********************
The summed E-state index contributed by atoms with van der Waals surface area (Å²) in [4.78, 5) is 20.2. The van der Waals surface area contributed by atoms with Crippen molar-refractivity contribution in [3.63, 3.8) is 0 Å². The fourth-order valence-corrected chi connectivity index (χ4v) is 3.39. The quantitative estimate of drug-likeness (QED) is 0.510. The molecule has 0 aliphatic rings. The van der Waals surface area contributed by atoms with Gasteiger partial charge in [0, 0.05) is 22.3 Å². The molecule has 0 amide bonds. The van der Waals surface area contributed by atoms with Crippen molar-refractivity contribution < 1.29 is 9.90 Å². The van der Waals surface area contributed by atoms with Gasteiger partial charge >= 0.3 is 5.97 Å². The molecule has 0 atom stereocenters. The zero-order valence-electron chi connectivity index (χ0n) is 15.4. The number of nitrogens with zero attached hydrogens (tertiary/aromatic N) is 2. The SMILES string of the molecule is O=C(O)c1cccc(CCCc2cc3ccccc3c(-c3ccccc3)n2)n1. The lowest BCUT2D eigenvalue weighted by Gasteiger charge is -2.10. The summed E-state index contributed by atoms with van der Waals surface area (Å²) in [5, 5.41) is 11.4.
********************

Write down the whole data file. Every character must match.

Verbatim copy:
The summed E-state index contributed by atoms with van der Waals surface area (Å²) in [4.78, 5) is 20.2. The van der Waals surface area contributed by atoms with Crippen molar-refractivity contribution in [3.63, 3.8) is 0 Å². The fourth-order valence-corrected chi connectivity index (χ4v) is 3.39. The quantitative estimate of drug-likeness (QED) is 0.510. The molecule has 0 aliphatic rings. The van der Waals surface area contributed by atoms with Gasteiger partial charge in [0, 0.05) is 22.3 Å². The molecule has 0 amide bonds. The van der Waals surface area contributed by atoms with Crippen molar-refractivity contribution < 1.29 is 9.90 Å². The van der Waals surface area contributed by atoms with Gasteiger partial charge >= 0.3 is 5.97 Å². The molecule has 0 atom stereocenters. The zero-order valence-electron chi connectivity index (χ0n) is 15.4. The number of nitrogens with zero attached hydrogens (tertiary/aromatic N) is 2. The SMILES string of the molecule is O=C(O)c1cccc(CCCc2cc3ccccc3c(-c3ccccc3)n2)n1. The lowest BCUT2D eigenvalue weighted by Gasteiger charge is -2.10. The summed E-state index contributed by atoms with van der Waals surface area (Å²) in [5, 5.41) is 11.4.